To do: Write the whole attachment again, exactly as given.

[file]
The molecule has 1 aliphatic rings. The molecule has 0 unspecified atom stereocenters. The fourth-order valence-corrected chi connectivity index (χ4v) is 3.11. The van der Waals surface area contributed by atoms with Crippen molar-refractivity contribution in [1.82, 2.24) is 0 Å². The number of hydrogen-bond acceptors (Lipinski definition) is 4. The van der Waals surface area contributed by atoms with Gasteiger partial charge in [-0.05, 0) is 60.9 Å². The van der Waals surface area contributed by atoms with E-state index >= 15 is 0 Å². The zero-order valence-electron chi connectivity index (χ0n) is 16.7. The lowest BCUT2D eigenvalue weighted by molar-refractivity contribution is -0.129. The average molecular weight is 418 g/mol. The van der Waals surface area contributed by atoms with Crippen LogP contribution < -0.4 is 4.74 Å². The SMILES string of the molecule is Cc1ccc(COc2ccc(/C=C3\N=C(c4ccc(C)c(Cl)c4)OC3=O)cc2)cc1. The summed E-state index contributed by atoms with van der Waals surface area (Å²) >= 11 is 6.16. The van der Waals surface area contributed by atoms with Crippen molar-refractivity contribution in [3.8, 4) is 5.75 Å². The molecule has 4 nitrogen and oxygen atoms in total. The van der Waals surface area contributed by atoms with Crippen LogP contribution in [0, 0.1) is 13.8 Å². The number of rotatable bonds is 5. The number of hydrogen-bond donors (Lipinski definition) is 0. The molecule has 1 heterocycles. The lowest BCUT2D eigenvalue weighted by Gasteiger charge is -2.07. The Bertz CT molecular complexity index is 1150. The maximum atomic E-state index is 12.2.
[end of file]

The molecule has 1 aliphatic rings. The molecule has 0 unspecified atom stereocenters. The fourth-order valence-corrected chi connectivity index (χ4v) is 3.11. The van der Waals surface area contributed by atoms with Crippen molar-refractivity contribution in [1.82, 2.24) is 0 Å². The number of hydrogen-bond acceptors (Lipinski definition) is 4. The van der Waals surface area contributed by atoms with Gasteiger partial charge in [-0.05, 0) is 60.9 Å². The van der Waals surface area contributed by atoms with E-state index >= 15 is 0 Å². The zero-order valence-electron chi connectivity index (χ0n) is 16.7. The lowest BCUT2D eigenvalue weighted by molar-refractivity contribution is -0.129. The average molecular weight is 418 g/mol. The van der Waals surface area contributed by atoms with Crippen LogP contribution < -0.4 is 4.74 Å². The SMILES string of the molecule is Cc1ccc(COc2ccc(/C=C3\N=C(c4ccc(C)c(Cl)c4)OC3=O)cc2)cc1. The summed E-state index contributed by atoms with van der Waals surface area (Å²) >= 11 is 6.16. The van der Waals surface area contributed by atoms with Crippen molar-refractivity contribution in [3.8, 4) is 5.75 Å². The molecule has 4 nitrogen and oxygen atoms in total. The van der Waals surface area contributed by atoms with Crippen LogP contribution in [0, 0.1) is 13.8 Å². The number of rotatable bonds is 5. The number of hydrogen-bond donors (Lipinski definition) is 0. The molecule has 1 heterocycles. The lowest BCUT2D eigenvalue weighted by Gasteiger charge is -2.07. The Bertz CT molecular complexity index is 1150. The maximum atomic E-state index is 12.2.